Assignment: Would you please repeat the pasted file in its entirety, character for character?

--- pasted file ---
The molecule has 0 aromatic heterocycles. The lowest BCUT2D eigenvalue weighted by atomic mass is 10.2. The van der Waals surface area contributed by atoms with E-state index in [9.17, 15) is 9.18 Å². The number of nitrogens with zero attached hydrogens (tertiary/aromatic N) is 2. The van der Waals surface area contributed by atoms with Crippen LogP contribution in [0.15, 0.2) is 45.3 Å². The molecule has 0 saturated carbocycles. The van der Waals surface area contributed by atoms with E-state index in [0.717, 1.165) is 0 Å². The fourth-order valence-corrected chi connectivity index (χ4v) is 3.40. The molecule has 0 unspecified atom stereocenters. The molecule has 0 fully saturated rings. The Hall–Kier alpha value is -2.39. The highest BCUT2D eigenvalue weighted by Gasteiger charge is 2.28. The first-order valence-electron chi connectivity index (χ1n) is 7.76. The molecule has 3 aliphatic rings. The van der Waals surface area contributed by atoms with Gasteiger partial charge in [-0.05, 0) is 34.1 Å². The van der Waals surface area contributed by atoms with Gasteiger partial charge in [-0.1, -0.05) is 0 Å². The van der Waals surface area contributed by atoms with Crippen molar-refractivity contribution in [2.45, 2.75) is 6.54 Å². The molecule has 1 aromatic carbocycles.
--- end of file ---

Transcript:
The molecule has 0 aromatic heterocycles. The lowest BCUT2D eigenvalue weighted by atomic mass is 10.2. The van der Waals surface area contributed by atoms with E-state index in [9.17, 15) is 9.18 Å². The number of nitrogens with zero attached hydrogens (tertiary/aromatic N) is 2. The van der Waals surface area contributed by atoms with Crippen LogP contribution in [0.15, 0.2) is 45.3 Å². The molecule has 0 saturated carbocycles. The van der Waals surface area contributed by atoms with E-state index in [0.717, 1.165) is 0 Å². The fourth-order valence-corrected chi connectivity index (χ4v) is 3.40. The molecule has 0 unspecified atom stereocenters. The molecule has 0 fully saturated rings. The Hall–Kier alpha value is -2.39. The highest BCUT2D eigenvalue weighted by Gasteiger charge is 2.28. The first-order valence-electron chi connectivity index (χ1n) is 7.76. The molecule has 3 aliphatic rings. The van der Waals surface area contributed by atoms with Gasteiger partial charge in [-0.05, 0) is 34.1 Å². The van der Waals surface area contributed by atoms with Gasteiger partial charge in [-0.1, -0.05) is 0 Å². The van der Waals surface area contributed by atoms with Crippen molar-refractivity contribution in [2.45, 2.75) is 6.54 Å². The molecule has 1 aromatic carbocycles.